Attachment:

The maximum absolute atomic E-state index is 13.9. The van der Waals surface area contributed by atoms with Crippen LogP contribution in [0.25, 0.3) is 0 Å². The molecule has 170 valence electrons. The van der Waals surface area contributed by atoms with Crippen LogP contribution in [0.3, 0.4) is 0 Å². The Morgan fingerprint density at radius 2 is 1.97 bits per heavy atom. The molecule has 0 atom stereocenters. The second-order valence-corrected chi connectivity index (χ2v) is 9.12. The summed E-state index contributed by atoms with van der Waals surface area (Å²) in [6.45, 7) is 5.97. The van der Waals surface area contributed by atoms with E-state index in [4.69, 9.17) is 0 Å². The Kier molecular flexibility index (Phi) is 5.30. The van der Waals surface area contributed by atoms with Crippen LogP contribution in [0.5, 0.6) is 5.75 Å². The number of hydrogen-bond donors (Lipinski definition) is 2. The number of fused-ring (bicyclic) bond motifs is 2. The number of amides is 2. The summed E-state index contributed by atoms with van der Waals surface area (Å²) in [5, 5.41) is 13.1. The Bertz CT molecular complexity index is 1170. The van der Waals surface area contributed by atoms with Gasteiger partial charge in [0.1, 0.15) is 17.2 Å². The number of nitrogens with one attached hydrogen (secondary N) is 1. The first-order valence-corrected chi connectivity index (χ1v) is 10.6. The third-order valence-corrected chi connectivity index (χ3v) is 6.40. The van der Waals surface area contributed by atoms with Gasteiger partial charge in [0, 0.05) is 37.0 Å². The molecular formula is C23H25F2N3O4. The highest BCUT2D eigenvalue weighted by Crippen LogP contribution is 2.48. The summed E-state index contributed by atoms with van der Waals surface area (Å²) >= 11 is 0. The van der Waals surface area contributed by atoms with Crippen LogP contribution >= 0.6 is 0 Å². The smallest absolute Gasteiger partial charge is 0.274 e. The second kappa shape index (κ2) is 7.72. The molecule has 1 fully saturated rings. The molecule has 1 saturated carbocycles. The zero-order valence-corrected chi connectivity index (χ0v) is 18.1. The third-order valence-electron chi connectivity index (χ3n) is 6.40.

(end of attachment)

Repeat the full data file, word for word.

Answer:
The maximum absolute atomic E-state index is 13.9. The van der Waals surface area contributed by atoms with Crippen LogP contribution in [0.25, 0.3) is 0 Å². The molecule has 170 valence electrons. The van der Waals surface area contributed by atoms with Crippen LogP contribution in [0.3, 0.4) is 0 Å². The Morgan fingerprint density at radius 2 is 1.97 bits per heavy atom. The molecule has 0 atom stereocenters. The second-order valence-corrected chi connectivity index (χ2v) is 9.12. The summed E-state index contributed by atoms with van der Waals surface area (Å²) in [6.45, 7) is 5.97. The van der Waals surface area contributed by atoms with E-state index in [4.69, 9.17) is 0 Å². The Kier molecular flexibility index (Phi) is 5.30. The van der Waals surface area contributed by atoms with Crippen LogP contribution in [0.5, 0.6) is 5.75 Å². The number of hydrogen-bond donors (Lipinski definition) is 2. The number of fused-ring (bicyclic) bond motifs is 2. The number of amides is 2. The summed E-state index contributed by atoms with van der Waals surface area (Å²) in [5, 5.41) is 13.1. The Bertz CT molecular complexity index is 1170. The van der Waals surface area contributed by atoms with Gasteiger partial charge in [0.1, 0.15) is 17.2 Å². The number of nitrogens with one attached hydrogen (secondary N) is 1. The first-order valence-corrected chi connectivity index (χ1v) is 10.6. The third-order valence-corrected chi connectivity index (χ3v) is 6.40. The van der Waals surface area contributed by atoms with Gasteiger partial charge in [0, 0.05) is 37.0 Å². The molecular formula is C23H25F2N3O4. The highest BCUT2D eigenvalue weighted by Crippen LogP contribution is 2.48. The summed E-state index contributed by atoms with van der Waals surface area (Å²) >= 11 is 0. The van der Waals surface area contributed by atoms with Crippen LogP contribution >= 0.6 is 0 Å². The smallest absolute Gasteiger partial charge is 0.274 e. The second kappa shape index (κ2) is 7.72. The molecule has 1 fully saturated rings. The molecule has 1 saturated carbocycles. The zero-order valence-corrected chi connectivity index (χ0v) is 18.1. The third-order valence-electron chi connectivity index (χ3n) is 6.40.